This time last summer, I found myself on South Padre Island. I was thick into a queso road trip and as such had been eating multiple bowls of molten cheese from morning until night. While that experience was indeed glorious, after a couple of weeks I needed something more light and acidic. A restaurant on the island called Ceviche, Ceviche provided just what I craved.
This take-out spot, not far from the ocean, had been highly recommended to me as a fine place to get fish and shrimp mixed with fruits and vegetables such as tomatoes, cantaloupe, jicama, and avocado. The set up was much like Chipotle, in that you choose your protein base and then let the person behind the counter add in whatever other ingredients strike your fancy.
That day, I was feeling traditional and so I went with Gulf shrimp, which was in season, along with a classic blend of tomatoes, garlic, onions, jalapeños, and avocado. A generous splash of lime juice brought it all together and gave it additional life. When it was done, I took my ceviche, walked past the grassy dunes, sat on the sand, and watched the water crest and fall as I ate. It was a perfect lunch.
Ceviche is originally from Peru but eventually made its way to Mexico and then Texas. There are countless combinations of ingredients, but the foundation of any ceviche is the same—seafood marinated in an acidic liquid mixed with other herbs, fruits, and vegetables. Firm and fresh white fish such as snapper, sea bass, and halibut are good options, but my favorite protein for ceviche is Gulf shrimp, which is what I’ve used here.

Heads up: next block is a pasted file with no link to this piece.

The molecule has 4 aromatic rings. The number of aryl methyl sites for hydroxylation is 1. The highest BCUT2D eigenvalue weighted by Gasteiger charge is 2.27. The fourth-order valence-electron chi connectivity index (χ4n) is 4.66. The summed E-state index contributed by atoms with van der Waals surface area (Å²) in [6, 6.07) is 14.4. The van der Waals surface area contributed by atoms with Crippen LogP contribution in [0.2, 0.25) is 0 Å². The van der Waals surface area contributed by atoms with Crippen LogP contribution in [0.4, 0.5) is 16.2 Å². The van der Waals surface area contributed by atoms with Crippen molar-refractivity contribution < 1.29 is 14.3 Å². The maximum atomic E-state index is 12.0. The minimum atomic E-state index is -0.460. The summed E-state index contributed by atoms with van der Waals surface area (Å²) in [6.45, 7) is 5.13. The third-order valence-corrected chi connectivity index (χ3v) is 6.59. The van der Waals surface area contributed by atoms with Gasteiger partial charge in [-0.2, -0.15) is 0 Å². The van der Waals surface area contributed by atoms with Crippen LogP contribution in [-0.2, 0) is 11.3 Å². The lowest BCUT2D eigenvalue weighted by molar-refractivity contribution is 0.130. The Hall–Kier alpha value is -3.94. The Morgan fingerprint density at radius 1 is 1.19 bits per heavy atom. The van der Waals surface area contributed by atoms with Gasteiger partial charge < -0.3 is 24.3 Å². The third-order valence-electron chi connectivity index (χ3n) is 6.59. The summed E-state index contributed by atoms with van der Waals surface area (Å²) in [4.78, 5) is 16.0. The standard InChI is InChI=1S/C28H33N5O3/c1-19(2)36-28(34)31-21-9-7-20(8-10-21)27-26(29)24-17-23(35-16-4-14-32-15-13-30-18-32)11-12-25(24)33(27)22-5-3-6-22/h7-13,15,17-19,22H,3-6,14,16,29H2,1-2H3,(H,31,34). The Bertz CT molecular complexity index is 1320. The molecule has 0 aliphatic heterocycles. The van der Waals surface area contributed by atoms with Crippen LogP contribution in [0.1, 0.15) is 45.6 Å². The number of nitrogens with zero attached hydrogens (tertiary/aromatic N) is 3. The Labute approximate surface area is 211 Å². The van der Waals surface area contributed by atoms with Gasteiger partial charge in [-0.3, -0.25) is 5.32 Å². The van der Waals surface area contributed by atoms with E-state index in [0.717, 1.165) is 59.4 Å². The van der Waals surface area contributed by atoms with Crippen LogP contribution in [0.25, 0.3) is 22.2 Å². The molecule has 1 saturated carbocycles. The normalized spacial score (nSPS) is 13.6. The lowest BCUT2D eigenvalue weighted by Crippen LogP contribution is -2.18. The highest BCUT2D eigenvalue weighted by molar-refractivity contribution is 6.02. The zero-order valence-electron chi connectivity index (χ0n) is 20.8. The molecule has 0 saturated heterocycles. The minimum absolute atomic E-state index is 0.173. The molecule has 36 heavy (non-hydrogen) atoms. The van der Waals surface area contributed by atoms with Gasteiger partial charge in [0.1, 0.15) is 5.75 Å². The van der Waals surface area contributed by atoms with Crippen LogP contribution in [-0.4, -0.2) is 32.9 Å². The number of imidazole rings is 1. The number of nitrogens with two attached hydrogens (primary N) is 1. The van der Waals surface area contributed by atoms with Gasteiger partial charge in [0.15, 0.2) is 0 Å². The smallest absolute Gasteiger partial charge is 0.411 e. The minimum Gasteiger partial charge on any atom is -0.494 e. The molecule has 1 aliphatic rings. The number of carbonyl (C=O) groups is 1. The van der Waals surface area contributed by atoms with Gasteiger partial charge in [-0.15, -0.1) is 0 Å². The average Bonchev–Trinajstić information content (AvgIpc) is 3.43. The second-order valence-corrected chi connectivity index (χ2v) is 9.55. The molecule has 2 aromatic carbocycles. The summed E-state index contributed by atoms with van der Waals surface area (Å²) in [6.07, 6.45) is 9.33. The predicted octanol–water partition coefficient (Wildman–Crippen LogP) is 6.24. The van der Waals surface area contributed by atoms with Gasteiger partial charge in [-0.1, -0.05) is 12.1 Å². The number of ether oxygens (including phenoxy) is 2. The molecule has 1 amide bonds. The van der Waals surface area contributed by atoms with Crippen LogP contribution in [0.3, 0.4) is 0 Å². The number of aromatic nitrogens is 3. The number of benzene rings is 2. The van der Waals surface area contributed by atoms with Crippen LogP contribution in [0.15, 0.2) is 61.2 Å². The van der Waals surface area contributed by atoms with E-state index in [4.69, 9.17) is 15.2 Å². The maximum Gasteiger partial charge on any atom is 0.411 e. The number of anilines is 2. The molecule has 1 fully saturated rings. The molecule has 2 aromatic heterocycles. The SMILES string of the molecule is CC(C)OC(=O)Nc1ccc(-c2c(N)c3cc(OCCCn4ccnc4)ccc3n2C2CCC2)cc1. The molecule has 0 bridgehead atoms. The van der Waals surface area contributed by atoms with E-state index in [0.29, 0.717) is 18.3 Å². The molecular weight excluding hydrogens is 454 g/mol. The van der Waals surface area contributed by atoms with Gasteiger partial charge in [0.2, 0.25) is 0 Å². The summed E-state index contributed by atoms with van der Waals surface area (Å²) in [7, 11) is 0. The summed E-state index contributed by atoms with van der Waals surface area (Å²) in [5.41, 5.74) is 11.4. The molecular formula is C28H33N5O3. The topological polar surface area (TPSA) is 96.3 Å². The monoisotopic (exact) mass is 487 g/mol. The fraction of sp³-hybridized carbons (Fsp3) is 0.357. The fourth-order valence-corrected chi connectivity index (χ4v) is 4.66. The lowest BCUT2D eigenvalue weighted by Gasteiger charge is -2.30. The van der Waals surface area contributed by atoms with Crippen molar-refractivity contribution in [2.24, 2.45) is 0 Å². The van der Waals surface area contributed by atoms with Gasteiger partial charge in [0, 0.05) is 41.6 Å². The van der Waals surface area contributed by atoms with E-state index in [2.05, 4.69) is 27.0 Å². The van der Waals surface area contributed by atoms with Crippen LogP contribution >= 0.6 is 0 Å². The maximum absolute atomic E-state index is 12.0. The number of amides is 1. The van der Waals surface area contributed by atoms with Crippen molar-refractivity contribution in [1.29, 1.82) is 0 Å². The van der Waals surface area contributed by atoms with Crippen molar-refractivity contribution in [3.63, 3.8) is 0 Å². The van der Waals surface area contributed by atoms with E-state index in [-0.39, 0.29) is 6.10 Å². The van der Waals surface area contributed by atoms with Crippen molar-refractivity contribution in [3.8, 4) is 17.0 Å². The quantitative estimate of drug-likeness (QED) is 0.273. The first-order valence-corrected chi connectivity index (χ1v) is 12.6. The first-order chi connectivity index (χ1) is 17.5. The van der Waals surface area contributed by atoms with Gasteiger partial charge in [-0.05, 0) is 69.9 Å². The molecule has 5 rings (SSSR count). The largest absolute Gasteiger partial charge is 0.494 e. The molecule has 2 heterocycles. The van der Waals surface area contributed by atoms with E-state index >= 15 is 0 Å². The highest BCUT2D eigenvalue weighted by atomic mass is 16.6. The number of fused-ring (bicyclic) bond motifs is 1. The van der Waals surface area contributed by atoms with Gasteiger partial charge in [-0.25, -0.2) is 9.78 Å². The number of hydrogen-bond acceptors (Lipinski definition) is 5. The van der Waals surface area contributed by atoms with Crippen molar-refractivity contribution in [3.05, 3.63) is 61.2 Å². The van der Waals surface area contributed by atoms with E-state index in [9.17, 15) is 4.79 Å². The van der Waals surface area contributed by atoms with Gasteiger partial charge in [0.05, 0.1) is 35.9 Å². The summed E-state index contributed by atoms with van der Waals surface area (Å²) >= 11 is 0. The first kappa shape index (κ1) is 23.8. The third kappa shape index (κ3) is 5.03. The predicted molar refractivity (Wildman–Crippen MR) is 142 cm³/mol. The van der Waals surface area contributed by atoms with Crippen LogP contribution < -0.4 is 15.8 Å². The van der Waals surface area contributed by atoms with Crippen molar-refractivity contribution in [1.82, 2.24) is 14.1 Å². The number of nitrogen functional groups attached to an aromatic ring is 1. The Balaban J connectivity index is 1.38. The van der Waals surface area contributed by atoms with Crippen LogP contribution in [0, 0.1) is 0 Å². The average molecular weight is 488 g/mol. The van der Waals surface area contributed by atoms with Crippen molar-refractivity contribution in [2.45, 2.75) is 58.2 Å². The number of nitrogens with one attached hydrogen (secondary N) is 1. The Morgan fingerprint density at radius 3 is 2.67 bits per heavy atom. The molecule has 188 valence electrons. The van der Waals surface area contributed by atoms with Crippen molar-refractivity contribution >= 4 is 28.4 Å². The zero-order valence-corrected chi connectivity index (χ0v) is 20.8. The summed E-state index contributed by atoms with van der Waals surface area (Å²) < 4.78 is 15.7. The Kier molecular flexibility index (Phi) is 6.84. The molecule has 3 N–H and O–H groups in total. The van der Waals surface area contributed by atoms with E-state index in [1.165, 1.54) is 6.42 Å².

This recipe, which is much like the one I had in South Padre, is perhaps the most popular variation you’ll find along the Texas coast. To eat the ceviche, I like to scoop it onto salty tortilla chips, though it can also be placed on tostadas or in tortillas. Some folks like to serve it on a bed of lettuce, too. Of course, there’s no right or wrong way to enjoy ceviche. You simply need a desire for something crisp and fresh that will remind you of lazy days savoring the sunshine, the waves, and the beach.
1 pound small shrimp, peeled and deveined
1 cup freshly squeezed lime juice (from 4-8 limes, depending on how juicy they are)
3 ripe plum tomatoes, seeded and diced
2 jalapeños, seeded and diced
¼ cup diced red onion
3 cloves garlic, minced
¼ cup chopped cilantro
½ teaspoon ground cumin
½ teaspoon dried oregano
1 avocado, peeled, pitted, and diced
1 tablespoon olive oil
Tortilla chips, for serving
Lime wedges, for serving
Bring a pot of water to a boil, stir in about a tablespoon of salt, add the shrimp, then cook for 1 minute. Drain the shrimp then rinse under cold water for a minute to prevent any further cooking. Chop the shrimp into ½-inch pieces, then place in a non-reactive container and cover with the lime juice. Refrigerate and marinate for 10 minutes.
After this time, drain the shrimp from the juice, reserving the lime juice. In a serving bowl, mix the shrimp with the tomatoes, jalapeños, red onion, garlic, cilantro, cumin, oregano, olive oil, and avocado. Stir in the oil, then add some of the reserved lime juice. I start with 3 tablespoons of juice, then taste and adjust seasonings, adding salt to taste and more juice if needed.
Serve immediately with tortilla chips and lime wedges. It can be eaten as a dip or on individual plates with utensils.